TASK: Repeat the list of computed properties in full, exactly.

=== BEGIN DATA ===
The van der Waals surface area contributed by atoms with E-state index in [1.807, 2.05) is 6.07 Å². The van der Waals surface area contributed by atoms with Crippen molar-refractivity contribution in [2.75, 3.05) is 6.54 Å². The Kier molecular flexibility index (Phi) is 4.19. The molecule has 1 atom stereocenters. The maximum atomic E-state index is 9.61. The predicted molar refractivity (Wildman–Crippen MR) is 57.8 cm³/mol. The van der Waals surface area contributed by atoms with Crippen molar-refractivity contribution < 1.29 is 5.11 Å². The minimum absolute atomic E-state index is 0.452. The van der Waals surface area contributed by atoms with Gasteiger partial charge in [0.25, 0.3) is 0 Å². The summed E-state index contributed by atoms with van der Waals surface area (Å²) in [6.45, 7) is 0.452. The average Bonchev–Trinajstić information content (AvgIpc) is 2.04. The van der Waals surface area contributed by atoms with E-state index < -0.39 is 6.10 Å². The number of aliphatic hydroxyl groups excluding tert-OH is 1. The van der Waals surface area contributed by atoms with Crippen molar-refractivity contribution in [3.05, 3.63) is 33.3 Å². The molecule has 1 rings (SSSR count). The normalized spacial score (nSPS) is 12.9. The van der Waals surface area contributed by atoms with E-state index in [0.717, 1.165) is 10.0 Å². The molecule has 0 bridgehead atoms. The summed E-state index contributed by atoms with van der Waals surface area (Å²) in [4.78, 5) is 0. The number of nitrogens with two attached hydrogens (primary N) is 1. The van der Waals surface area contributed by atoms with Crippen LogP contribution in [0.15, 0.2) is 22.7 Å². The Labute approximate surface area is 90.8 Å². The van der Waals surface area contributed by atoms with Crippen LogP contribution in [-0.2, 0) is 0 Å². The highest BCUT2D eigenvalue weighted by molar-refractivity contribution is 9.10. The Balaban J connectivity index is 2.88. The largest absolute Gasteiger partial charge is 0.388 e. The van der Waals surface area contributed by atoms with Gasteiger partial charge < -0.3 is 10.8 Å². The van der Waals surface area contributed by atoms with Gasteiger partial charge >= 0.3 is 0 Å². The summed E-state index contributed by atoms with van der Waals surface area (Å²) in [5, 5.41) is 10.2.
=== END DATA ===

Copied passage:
The van der Waals surface area contributed by atoms with E-state index in [1.807, 2.05) is 6.07 Å². The van der Waals surface area contributed by atoms with Crippen molar-refractivity contribution in [2.75, 3.05) is 6.54 Å². The Kier molecular flexibility index (Phi) is 4.19. The molecule has 1 atom stereocenters. The maximum atomic E-state index is 9.61. The predicted molar refractivity (Wildman–Crippen MR) is 57.8 cm³/mol. The van der Waals surface area contributed by atoms with Crippen molar-refractivity contribution < 1.29 is 5.11 Å². The minimum absolute atomic E-state index is 0.452. The van der Waals surface area contributed by atoms with Gasteiger partial charge in [0.25, 0.3) is 0 Å². The summed E-state index contributed by atoms with van der Waals surface area (Å²) in [6.45, 7) is 0.452. The average Bonchev–Trinajstić information content (AvgIpc) is 2.04. The van der Waals surface area contributed by atoms with E-state index < -0.39 is 6.10 Å². The number of aliphatic hydroxyl groups excluding tert-OH is 1. The van der Waals surface area contributed by atoms with Crippen molar-refractivity contribution in [3.05, 3.63) is 33.3 Å². The molecule has 1 rings (SSSR count). The normalized spacial score (nSPS) is 12.9. The van der Waals surface area contributed by atoms with E-state index in [0.717, 1.165) is 10.0 Å². The molecule has 0 bridgehead atoms. The summed E-state index contributed by atoms with van der Waals surface area (Å²) in [4.78, 5) is 0. The number of nitrogens with two attached hydrogens (primary N) is 1. The van der Waals surface area contributed by atoms with Crippen LogP contribution in [0.15, 0.2) is 22.7 Å². The Labute approximate surface area is 90.8 Å². The van der Waals surface area contributed by atoms with Crippen LogP contribution in [-0.2, 0) is 0 Å². The highest BCUT2D eigenvalue weighted by molar-refractivity contribution is 9.10. The Balaban J connectivity index is 2.88. The largest absolute Gasteiger partial charge is 0.388 e. The van der Waals surface area contributed by atoms with Gasteiger partial charge < -0.3 is 10.8 Å². The van der Waals surface area contributed by atoms with Gasteiger partial charge >= 0.3 is 0 Å². The summed E-state index contributed by atoms with van der Waals surface area (Å²) in [5, 5.41) is 10.2.